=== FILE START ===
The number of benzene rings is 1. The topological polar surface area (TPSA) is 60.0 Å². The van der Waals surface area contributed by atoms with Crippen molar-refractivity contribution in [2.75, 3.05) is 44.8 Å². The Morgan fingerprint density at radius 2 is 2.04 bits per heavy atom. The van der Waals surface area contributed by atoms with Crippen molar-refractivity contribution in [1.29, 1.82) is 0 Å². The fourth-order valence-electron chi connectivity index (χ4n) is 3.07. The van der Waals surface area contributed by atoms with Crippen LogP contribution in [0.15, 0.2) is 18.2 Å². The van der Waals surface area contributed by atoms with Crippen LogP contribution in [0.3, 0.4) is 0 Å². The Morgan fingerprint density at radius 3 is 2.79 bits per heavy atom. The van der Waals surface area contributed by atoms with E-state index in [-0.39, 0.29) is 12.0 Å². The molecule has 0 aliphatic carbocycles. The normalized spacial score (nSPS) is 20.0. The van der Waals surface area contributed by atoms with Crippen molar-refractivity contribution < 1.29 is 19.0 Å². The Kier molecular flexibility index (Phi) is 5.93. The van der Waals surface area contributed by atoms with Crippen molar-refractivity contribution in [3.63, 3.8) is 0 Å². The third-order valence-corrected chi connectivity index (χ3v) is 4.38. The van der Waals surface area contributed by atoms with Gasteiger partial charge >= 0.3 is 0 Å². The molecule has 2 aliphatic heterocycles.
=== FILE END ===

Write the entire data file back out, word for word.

The number of benzene rings is 1. The topological polar surface area (TPSA) is 60.0 Å². The van der Waals surface area contributed by atoms with Crippen molar-refractivity contribution in [2.75, 3.05) is 44.8 Å². The Morgan fingerprint density at radius 2 is 2.04 bits per heavy atom. The van der Waals surface area contributed by atoms with Crippen molar-refractivity contribution in [1.29, 1.82) is 0 Å². The fourth-order valence-electron chi connectivity index (χ4n) is 3.07. The van der Waals surface area contributed by atoms with Crippen LogP contribution in [0.15, 0.2) is 18.2 Å². The van der Waals surface area contributed by atoms with Crippen LogP contribution in [0.3, 0.4) is 0 Å². The Morgan fingerprint density at radius 3 is 2.79 bits per heavy atom. The van der Waals surface area contributed by atoms with E-state index in [-0.39, 0.29) is 12.0 Å². The molecule has 0 aliphatic carbocycles. The normalized spacial score (nSPS) is 20.0. The van der Waals surface area contributed by atoms with Crippen molar-refractivity contribution < 1.29 is 19.0 Å². The Kier molecular flexibility index (Phi) is 5.93. The van der Waals surface area contributed by atoms with Crippen molar-refractivity contribution in [3.63, 3.8) is 0 Å². The third-order valence-corrected chi connectivity index (χ3v) is 4.38. The van der Waals surface area contributed by atoms with Gasteiger partial charge >= 0.3 is 0 Å². The molecule has 2 aliphatic heterocycles.